This Guy Became a Viral Meme and It Nearly Destroyed His Body

April 11th 2016

Laura Donovan

Going viral can have a devastating impact on a person's mind, and their body.

Chris Crocker, the man behind the viral "Leave Britney Alone" video, revealed in a Facebook post Monday that he suffered from severe body image issues shortly after achieving internet fame several years ago.

On Monday, Crocker shared an image from 2010, showing how much his body deteriorated in the years just after after he went viral. Next to that, he posted an image from 2016, showing him looking much healthier.


Left photo: Me in 2010. Right: 2016. My body issues started when I lost most of my career in 2010. I couldn't control...

Posted by Chris Crocker on Monday, April 11, 2016

"My body issues started when I lost most of my career in 2010," Crocker wrote, adding that he tried to control his weight to feel in control of his life. "It wasn't healthy and I was very underweight. It's taken me a long time to get comfortable with myself in this way."

Crocker, who left YouTube late last year due to harassment and feeling alienated by the community at large, noted in the comments section that he never faced bulimia or anorexia but rather maintained a vegan diet to reduce his calorie intake. On top of that, he excessively exercised.

"I would force myself to run 6-8 miles a day when I was only eating 1000+ calories, after I was already underweight," he continued. "I would run to the point of physical collapse without the proper nutrition. All I thought about was getting thinner and thinner like I was winning a contest and looking back I don't know how my body was even okay."

He also shared a photo in the comments section of himself at the "height of [his] body issues and needing to control the scale."

Chris Crocker

Crocker wrote on Facebook that he has since learned to embrace his body and accept that "it's okay to not be super thin but to be healthy."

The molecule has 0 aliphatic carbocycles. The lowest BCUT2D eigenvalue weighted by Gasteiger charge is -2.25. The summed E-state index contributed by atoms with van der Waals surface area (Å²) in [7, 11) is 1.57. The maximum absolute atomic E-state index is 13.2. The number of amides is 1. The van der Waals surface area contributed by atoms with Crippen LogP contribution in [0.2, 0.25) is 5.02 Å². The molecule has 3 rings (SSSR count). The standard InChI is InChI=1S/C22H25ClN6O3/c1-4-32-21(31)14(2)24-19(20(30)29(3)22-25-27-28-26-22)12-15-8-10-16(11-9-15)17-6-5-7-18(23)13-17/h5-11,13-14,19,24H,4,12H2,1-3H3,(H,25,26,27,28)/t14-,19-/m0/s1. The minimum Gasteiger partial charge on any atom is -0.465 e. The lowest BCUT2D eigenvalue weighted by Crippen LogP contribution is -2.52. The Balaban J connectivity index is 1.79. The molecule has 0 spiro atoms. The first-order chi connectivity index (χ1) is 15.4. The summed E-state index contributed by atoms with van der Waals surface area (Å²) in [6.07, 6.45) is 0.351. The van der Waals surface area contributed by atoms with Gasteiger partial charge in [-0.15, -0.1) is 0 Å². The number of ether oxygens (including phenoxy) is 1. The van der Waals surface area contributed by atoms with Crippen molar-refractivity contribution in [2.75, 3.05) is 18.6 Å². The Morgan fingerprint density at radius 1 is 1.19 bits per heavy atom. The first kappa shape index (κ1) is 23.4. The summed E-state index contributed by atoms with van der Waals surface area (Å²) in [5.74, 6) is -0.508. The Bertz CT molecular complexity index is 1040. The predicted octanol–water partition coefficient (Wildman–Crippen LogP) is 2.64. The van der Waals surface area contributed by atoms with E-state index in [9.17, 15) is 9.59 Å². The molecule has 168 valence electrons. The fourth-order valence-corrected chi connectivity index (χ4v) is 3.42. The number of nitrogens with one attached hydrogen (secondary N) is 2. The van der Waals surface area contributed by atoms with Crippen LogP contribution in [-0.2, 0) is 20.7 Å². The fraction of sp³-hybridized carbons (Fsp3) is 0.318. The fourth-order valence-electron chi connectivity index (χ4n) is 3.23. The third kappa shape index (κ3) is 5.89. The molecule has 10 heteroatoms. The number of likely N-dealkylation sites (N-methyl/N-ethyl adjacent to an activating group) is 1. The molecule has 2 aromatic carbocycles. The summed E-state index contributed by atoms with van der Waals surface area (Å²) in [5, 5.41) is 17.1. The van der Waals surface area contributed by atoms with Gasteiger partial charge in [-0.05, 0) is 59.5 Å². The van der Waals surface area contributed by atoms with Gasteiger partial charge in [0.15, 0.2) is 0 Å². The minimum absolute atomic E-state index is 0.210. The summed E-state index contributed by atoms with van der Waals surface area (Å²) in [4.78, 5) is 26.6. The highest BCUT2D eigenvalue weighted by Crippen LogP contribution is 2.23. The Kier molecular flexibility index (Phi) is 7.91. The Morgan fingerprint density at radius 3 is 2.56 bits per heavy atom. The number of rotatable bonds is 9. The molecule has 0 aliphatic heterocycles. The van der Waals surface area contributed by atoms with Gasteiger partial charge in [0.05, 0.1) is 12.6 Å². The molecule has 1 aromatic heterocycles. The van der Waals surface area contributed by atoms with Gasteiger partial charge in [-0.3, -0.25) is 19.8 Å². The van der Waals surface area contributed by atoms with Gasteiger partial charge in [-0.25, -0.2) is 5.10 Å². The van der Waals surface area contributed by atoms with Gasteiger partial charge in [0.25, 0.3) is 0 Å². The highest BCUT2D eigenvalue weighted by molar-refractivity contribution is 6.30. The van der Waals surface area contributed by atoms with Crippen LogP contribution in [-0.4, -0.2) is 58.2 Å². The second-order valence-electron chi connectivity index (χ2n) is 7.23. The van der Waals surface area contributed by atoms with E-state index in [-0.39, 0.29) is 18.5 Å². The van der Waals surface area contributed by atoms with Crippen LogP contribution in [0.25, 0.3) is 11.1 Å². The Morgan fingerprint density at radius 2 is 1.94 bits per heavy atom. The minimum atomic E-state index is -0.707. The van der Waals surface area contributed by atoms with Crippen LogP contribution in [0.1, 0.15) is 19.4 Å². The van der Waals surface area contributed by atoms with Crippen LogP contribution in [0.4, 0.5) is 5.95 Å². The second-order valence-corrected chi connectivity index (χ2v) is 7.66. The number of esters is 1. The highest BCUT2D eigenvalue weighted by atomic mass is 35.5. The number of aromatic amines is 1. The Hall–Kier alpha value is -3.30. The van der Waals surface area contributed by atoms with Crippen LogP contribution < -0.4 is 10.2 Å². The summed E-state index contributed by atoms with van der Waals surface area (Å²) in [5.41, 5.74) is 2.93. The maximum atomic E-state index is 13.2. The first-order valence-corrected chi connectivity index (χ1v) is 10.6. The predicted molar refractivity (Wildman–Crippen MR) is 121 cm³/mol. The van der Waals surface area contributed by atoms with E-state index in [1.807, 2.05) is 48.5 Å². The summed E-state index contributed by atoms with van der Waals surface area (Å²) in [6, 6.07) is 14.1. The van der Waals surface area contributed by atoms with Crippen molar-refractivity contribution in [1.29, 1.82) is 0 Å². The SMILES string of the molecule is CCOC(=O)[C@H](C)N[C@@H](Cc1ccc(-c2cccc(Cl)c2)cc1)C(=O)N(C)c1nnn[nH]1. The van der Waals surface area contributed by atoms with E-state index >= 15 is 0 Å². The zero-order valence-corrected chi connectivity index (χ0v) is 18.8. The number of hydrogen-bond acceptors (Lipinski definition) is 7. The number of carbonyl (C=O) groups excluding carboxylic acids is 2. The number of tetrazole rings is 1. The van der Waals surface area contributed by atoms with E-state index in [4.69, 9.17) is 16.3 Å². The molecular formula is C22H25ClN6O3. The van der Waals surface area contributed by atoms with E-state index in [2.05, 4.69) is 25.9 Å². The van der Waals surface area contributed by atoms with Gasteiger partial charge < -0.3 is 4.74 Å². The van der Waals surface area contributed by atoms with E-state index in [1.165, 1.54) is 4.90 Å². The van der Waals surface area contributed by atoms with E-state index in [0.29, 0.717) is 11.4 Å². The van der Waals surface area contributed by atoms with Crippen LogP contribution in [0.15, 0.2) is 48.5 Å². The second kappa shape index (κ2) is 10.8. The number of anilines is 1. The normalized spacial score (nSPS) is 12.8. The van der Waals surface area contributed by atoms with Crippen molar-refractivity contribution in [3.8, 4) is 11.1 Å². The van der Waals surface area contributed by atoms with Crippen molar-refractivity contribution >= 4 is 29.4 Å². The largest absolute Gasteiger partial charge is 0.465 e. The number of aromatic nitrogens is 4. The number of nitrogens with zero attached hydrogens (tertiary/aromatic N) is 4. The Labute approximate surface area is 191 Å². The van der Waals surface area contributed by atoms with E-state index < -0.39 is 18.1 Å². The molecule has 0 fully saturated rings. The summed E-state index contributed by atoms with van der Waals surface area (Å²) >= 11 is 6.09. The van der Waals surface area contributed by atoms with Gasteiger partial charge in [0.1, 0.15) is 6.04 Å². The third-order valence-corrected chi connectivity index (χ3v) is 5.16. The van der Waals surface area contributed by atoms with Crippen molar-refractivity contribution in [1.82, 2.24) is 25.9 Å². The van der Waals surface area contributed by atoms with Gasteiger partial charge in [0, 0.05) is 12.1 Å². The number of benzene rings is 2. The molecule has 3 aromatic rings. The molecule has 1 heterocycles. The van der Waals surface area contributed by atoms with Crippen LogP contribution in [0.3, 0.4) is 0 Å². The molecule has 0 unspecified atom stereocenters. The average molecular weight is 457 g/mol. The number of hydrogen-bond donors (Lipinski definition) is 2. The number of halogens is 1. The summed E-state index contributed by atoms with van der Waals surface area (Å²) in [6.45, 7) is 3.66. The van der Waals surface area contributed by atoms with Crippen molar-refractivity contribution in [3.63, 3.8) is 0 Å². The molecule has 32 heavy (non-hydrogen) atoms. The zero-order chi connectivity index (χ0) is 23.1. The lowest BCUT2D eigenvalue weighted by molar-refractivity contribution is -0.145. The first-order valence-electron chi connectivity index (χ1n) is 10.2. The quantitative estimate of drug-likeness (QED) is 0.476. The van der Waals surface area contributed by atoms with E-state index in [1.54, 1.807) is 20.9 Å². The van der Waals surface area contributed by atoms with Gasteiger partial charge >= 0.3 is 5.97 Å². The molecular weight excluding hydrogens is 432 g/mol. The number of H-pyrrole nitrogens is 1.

"This is the Internet and people love to body shame," he wrote. "People love to slut shame. People like to shame you anytime you're not caring what others think and enjoying the things they're not. Whether it be food, sex, you name it. I am happy with me and you should be, too. The weight of our confidence should not be determined by our physical weight."

Crocker's fans have shown a lot of love and understanding for his Facebook post:


Crocker confronted the important and overlooked body image issues facing many men.

Women aren't the only ones facing unrealistic body image standards and appearance insecurities today. In fact, 10 million men face a clinically significant eating disorder at some point in life, according to the National Eating Disorders Association.

Earlier this year, a study published in the journal Psychology of Men & Masculinity surveyed 111,958 straight men and 4,398 gay men and found that only half of the men of either group felt satisfied with their weight. Study lead Dr. David Frederick told Refinery29 that because society views body image insecurities as "women's issues," men worry that speaking up about their own body image feelings will emasculate them.

"Without question, there are more women who are dissatisfied than men," Dr. Frederick told the publication. "But when it comes to the levels of dissatisfaction, the differences aren't that big."

Last summer, actor Matt McGorry opened up to Yahoo Health about feeling self-conscious to film a shirtless dancing scene for the Netflix series, "Orange is the New Black."

"I remember the first shirtless scene I ever did on Orange, I was obsessively dieting, and when I saw that scene before the show ever came out, I thought I had blown it," he told the publication. "I was like, 'Oh no! I didn't get as lean as I could've.' But then the show came out, and no one said anything negative about it, and it's funny because from one perspective you could say, 'Oh, he's letting himself go,' but from another perspective, I just don't need that validation I once did."

RELATED: Chris Crocker's Sad Reason for Leaving YouTube